Role of the Speaker
The Speaker of the Senate is one of Parliament’s most important officials. The Speaker presides over the Red Chamber, enforces the rules and ensures proceedings run smoothly.
In addition to serving as the public face of the Senate, the Speaker is part administrator and part diplomat, all the while retaining the ability to participate in debates like every other senator.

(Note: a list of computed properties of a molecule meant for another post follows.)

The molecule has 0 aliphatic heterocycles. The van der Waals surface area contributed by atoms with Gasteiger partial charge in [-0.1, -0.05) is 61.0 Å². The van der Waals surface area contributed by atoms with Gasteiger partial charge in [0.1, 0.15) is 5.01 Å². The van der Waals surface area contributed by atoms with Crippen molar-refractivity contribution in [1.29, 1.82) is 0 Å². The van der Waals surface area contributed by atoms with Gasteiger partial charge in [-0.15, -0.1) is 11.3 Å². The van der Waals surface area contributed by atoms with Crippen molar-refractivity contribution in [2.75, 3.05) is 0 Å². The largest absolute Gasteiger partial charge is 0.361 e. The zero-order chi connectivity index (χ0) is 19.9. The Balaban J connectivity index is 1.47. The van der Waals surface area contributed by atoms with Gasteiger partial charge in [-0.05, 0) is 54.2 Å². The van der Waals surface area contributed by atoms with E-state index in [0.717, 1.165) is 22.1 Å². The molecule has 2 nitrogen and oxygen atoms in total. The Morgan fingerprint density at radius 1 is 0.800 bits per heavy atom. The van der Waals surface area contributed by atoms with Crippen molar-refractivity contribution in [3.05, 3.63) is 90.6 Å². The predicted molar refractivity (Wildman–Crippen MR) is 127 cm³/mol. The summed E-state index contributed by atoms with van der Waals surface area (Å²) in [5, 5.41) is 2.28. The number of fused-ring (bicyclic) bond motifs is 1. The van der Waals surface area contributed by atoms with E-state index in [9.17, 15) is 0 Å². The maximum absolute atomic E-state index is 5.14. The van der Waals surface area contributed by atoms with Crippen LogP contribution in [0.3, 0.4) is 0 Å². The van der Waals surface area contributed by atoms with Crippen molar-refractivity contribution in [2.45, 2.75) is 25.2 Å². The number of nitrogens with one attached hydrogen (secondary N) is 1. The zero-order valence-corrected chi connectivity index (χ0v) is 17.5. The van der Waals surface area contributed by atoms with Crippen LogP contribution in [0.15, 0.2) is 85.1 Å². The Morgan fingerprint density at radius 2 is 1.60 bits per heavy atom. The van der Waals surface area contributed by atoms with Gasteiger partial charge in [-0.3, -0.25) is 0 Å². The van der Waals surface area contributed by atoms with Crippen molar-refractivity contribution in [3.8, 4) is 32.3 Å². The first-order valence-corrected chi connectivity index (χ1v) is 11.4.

The position of Speaker was formalized in the British North America Act (later renamed the Constitution Act, 1867) — that created the Dominion of Canada. It gives the Governor General the power to appoint the Speaker, but — as is the case with many parliamentary appointments — the Governor General acts on the advice of the Prime Minister.